Low rates dictate need for portfolio that's diversified

Andrew Leckey

March 26, 1993|By Andrew Leckey | Andrew Leckey,Tribune Media Services

Signs of the times: Corporate layoffs and low interest rates are changing the 1993 retirement account business.

This is the period when investment in individual retirement accounts and Keogh plans for the self-employed typically heats up due to the approaching tax deadline.

However, our nation's endless corporate layoffs and early retirements have transformed the retirement account rollovers that pour in from employer-sponsored plans into a year-round event.

Investment firms say this constitutes the bulk of growth in their retirement accounts. Also accelerating this rollover activity is a recent law change requiring direct transfer of such funds from one trustee firm to another -- without the plan's owner touching the money -- to avoid a 20 percent withholding penalty.

Whatever may prompt a retirement account contribution, low interest rates make a difference. Investors are turning away from bank certificates of deposit and money-market funds and moving toward stocks, bonds and funds that invest in them.

The sooner you start and the more organized and diversified your portfolio, the better the results.

"Any investment good on its own merit is also potentially attractive as an IRA or Keogh investment, though there's obviously no reason to put tax-free investments in a tax-deferred account," said Norman Fosback, editor of the Fort Lauderdale-based Mutual Fund Forecaster and several other newsletters. "If you consider a CD appropriate for your risk tolerance, there's no reason not to include it, though I consider the yields too low."

Younger individuals should be daring, Fosback believes, through high-yield bond funds and small-company stock funds.

In high-yield bond funds, he recommends T. Rowe Price High-Yield Fund, Baltimore; GIT Income Trust Maximum Income Portfolio, Arlington, Va.; Northeast Investors Trust, Boston; and Vanguard Fixed-Income Securities High-Yield Corporate, Valley Forge, Pa.

Suggested small-company stock funds are Shadow Stock Fund, Jones & Babson, Kansas City, Mo.; Colonial Small Stock Index Trust, Boston; and Vanguard Small Capitalization Stock Fund, Valley Forge, Pa.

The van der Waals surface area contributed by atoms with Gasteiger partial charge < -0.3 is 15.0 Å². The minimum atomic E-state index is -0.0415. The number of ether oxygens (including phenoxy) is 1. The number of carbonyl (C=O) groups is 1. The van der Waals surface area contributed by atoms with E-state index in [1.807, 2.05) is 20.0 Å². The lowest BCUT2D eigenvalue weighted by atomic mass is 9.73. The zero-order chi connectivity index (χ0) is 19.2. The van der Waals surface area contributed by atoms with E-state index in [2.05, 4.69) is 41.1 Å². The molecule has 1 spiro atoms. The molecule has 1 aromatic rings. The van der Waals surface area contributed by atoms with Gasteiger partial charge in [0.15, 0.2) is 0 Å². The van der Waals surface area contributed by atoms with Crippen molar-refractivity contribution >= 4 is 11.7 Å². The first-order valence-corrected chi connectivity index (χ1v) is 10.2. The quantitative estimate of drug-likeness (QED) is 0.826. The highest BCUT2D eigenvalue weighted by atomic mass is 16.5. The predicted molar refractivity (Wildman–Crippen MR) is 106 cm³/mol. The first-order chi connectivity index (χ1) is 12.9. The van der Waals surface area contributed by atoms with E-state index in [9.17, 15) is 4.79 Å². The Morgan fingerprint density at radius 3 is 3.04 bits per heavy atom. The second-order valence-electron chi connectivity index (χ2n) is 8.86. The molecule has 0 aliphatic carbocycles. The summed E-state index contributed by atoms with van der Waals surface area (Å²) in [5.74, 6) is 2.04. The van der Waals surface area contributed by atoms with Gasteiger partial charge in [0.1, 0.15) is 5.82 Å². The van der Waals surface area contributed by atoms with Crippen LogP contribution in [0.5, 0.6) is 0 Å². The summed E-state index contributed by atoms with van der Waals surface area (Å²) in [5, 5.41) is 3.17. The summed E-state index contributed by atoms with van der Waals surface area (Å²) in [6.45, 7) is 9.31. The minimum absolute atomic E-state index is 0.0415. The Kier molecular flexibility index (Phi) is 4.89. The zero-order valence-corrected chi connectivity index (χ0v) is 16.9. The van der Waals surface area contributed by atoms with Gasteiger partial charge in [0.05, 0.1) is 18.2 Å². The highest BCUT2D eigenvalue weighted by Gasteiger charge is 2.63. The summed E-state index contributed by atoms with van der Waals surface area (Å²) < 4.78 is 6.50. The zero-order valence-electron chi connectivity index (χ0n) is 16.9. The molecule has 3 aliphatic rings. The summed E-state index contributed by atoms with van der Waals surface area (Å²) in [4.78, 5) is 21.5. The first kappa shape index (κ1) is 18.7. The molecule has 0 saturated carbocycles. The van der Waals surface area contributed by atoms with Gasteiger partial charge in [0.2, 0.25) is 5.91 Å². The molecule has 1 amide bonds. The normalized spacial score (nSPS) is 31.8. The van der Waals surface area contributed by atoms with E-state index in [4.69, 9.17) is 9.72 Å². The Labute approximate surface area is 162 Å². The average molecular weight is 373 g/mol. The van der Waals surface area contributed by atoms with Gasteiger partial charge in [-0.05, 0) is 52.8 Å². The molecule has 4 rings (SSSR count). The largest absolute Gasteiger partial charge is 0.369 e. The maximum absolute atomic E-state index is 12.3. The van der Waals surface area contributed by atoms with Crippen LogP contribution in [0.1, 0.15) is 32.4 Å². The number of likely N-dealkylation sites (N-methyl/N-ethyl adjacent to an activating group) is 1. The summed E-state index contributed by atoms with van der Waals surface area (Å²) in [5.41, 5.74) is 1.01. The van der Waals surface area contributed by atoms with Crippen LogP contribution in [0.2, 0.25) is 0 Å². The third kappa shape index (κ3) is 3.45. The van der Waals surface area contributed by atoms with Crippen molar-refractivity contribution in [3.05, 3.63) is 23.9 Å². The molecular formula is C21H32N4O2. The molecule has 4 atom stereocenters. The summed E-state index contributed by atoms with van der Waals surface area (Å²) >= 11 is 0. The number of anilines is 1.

For older individuals seeking more conservative stocks, Fosback recommends Janus Fund, Denver, and Fidelity Equity-Income II, Boston.

"My clients are concerned about whether stock market levels can be sustained, so I'm using Fidelity Asset Manager [Boston] and Vanguard Asset Allocation Fund [Valley Forge, Pa.] in retirement accounts," said Elaine Bedel, president of Bedel Financial Consulting in Indianapolis.

"These funds move money into bonds, stocks or money-market instruments whenever managers feel timing is appropriate."

During an investor's younger years, the account should be diversified in small-company, large-company and international stocks, Bedel believes. At 50 or 60 years of age, switch to less volatile fixed-income investments.

A suggested retirement mix is currently 50 percent stocks, 35 percent bonds and 15 percent money-market funds, advised Don Underwood, vice president of retirement plans for Merrill Lynch & Co.

"International funds are worth considering, especially those of the Far East and Latin America," said Underwood, co-author with Paul Brown of "Grow Rich Slowly: The Merrill Lynch Guide to Retirement Planning."

Seventy percent of retirement money at Fidelity Investments is going into stock funds, said Kathryn Hopkins, senior vice president at Fidelity.

"Our retirement account business has increased since we instituted some attractive pricing," said Hopkins. "That includes

removing the 'load' [initial sales charge] from funds that normally carry loads, such as Fidelity Growth & Income Fund."

Low interest rates have turned bank CD investors toward government bond funds, observed Richard Davies, president of

First Chicago Investment Services Inc. Still conservative with relatively stable principal, these funds acquaint individuals with the market.

"Their next step typically is the balanced fund that combines blue-chip stocks with fixed-income investments," Davies explained.

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